By Myra P. Saefong, MarketWatch
The U.S. assassination of one of Iran’s top military commanders sparked a rally in the oil market, but Iran’s next move will dictate whether prices will see a gain that lasts.
“The threat is that lingering uncertainty about future conflict will add a security premium to the price of oil,” Michael Lynch, president of Strategic Energy & Economic Research, told MarketWatch. The big question will be how the Iranians respond, and if that response targets the petroleum industry, he said.
For now, however, there has been no direct impact to production levels in the Middle East in the wake of the U.S. airstrike near Baghdad’s airport that killed General Qassem Soleimani, head of Iran's elite Quds Force. It was the latest development in the standoff between Washington and Tehran, which has seen tensions escalate in the aftermath of President Donald Trump’s decision in 2018 to withdraw from the 2015 nuclear deal and impose hefty sanctions on Iran.
“We are likely to see oil prices march a bit higher, but I don’t see huge increases unless there are follow-up skirmishes, battles, and sabotage in the Persian Gulf,” said Tom Kloza, head of energy analysis at the Oil Price Information Service. “Oil’s reaction today is very muted and I suspect professional traders don’t want to make the same mistakes they made after the mid-September Abqaiq attacks in Saudi Arabia.”
In September, an Iran-linked attack on Saudi Arabia’s Abqaiq plant and its Khurais oil field prompted the temporary reduction of more than 5% of the world’s daily oil supply and pushed up prices about 9% compared to the 4% gain on Friday on the killing of the Iranian general.
The attack on the Saudi oil infrastructure “chased oil some $8-$9 [a barrel] higher, only to watch it come down below the pre-Abqaiq levels within a month or so,” Kloza told MarketWatch.
For now, the latest escalation in the U.S.-Iran conflict “will provide for stronger-than-anticipated [price] numbers in January, but Iran exports very little oil nowadays so further suppression of their capability doesn’t have any impact,” Kloza said, referring to the Iranian general’s assassination as a “Black Swan” event that look to be a “one-off, just as the Abqaiq attack was.”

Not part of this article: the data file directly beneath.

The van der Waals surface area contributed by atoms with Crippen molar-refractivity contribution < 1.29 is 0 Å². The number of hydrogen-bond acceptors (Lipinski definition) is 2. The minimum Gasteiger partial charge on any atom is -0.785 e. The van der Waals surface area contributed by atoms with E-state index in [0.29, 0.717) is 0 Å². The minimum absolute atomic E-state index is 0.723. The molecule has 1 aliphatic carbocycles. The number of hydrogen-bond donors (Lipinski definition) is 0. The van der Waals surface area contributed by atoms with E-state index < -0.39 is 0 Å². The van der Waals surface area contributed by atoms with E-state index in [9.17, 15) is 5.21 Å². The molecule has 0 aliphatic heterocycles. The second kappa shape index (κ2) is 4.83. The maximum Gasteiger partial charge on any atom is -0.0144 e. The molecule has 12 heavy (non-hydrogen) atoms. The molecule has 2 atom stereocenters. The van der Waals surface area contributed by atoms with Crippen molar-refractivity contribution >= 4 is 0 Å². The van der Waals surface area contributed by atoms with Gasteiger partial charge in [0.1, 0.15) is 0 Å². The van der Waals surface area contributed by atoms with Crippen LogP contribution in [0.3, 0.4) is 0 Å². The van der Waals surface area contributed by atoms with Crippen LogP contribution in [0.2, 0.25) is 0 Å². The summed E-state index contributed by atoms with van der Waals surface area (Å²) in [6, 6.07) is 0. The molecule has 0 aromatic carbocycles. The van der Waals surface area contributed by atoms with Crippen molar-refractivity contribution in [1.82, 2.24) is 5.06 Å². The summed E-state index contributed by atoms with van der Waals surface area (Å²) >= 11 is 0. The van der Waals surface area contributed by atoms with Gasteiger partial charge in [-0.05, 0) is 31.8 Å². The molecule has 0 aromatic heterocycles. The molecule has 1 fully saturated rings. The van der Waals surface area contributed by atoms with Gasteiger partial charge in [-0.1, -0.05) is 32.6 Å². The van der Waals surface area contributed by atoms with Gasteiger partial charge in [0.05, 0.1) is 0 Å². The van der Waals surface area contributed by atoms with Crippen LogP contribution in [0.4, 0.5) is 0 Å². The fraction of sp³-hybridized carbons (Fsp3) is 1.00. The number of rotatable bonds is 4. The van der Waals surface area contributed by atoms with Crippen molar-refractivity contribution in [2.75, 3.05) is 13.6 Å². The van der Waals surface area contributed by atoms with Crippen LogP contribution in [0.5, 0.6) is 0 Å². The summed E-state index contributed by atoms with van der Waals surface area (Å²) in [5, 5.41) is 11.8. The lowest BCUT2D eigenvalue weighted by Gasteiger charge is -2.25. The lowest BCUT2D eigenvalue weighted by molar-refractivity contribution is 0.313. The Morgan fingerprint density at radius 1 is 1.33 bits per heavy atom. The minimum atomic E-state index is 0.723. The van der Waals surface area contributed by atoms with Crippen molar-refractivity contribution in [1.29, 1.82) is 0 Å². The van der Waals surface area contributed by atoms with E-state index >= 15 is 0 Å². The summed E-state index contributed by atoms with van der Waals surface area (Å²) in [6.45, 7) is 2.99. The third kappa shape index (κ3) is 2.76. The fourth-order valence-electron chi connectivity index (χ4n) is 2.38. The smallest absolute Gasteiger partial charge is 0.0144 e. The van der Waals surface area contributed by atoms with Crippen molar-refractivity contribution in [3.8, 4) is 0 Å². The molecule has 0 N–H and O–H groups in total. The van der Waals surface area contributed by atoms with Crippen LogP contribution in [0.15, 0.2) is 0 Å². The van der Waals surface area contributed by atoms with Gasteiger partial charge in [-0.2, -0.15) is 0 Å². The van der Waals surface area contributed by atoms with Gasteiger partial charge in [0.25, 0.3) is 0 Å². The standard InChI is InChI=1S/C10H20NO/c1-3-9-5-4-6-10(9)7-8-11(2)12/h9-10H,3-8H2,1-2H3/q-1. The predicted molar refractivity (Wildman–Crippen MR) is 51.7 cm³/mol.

On the other hand, “Iraq deserves closer scrutiny,” Kloza said. “Many western countries are managing oil projects and Iraq produces about 4.8 million [barrels a day] and exports about 75% of the crude,” he said. “If events in Iraq were just promoted by Iranian mischief makers, and the US maintains a decent relationship, there won’t be an impact.”
On Friday, global benchmark Brent crude climbed by $2.35, or 3.6%, to settle at $68.60 a barrel. That was the highest front-month contract settlement since Sept. 16, when prices spiked 8.8% higher on the back of the attack on Saudi oil facilities.
“Oil prices are likely to push higher in the near term as geopolitical tensions in the Middle East trigger fears over negative supply shocks in the markets,” said Lukman Otunuga, senior research analyst at FXTM. “Given how the region (Middle East) is home to major oil-producing countries that supply roughly 25% of the world’s oil, the path of least resistance for the commodity points north.”
An attack on the U.S. embassy compound in Iraq on Tuesday by Iran-supported militiamen, which came in response to U.S. airstrikes on an Iran-backed militia group on Sunday, has also provided support for oil prices. The U.S. carried out those airstrikes after blaming the militia for a rocket attack that killed an American contractor.
In written commentary for Forbes , Lynch warned that “even if nothing directly affecting oil production occurs, the level of unrest and violence in the Gulf will be elevated, possibly for months, and oil traders always react to news of violence in the heart of the global petroleum industry.”
“Expect higher prices to persist for weeks and months as a result. More, and bigger, shoes will drop,” Lynch wrote.
It’s important to keep in mind, however, that the U.S., as well as other producers that are not part of the Organization of the Petroleum Exporting Countries, continue to see strong output.
“Geopolitical tensions may not be enough to sustain oil prices in the medium to longer term,” Otunuga told MarketWatch. “The upside is poised to face multiple obstacles in the form of rising US shale production and weak oil demand growth in the face of renewed US-China trade tensions.”
Kloza pointed out that the market is seeing new non-OPEC oil “coming to market from the U.S., Russia, Kazahkstan, Guyana, Brazil,” and while demand will grow “it is more inclined to not hit pretty aggressive growth targets if higher prices stick around.”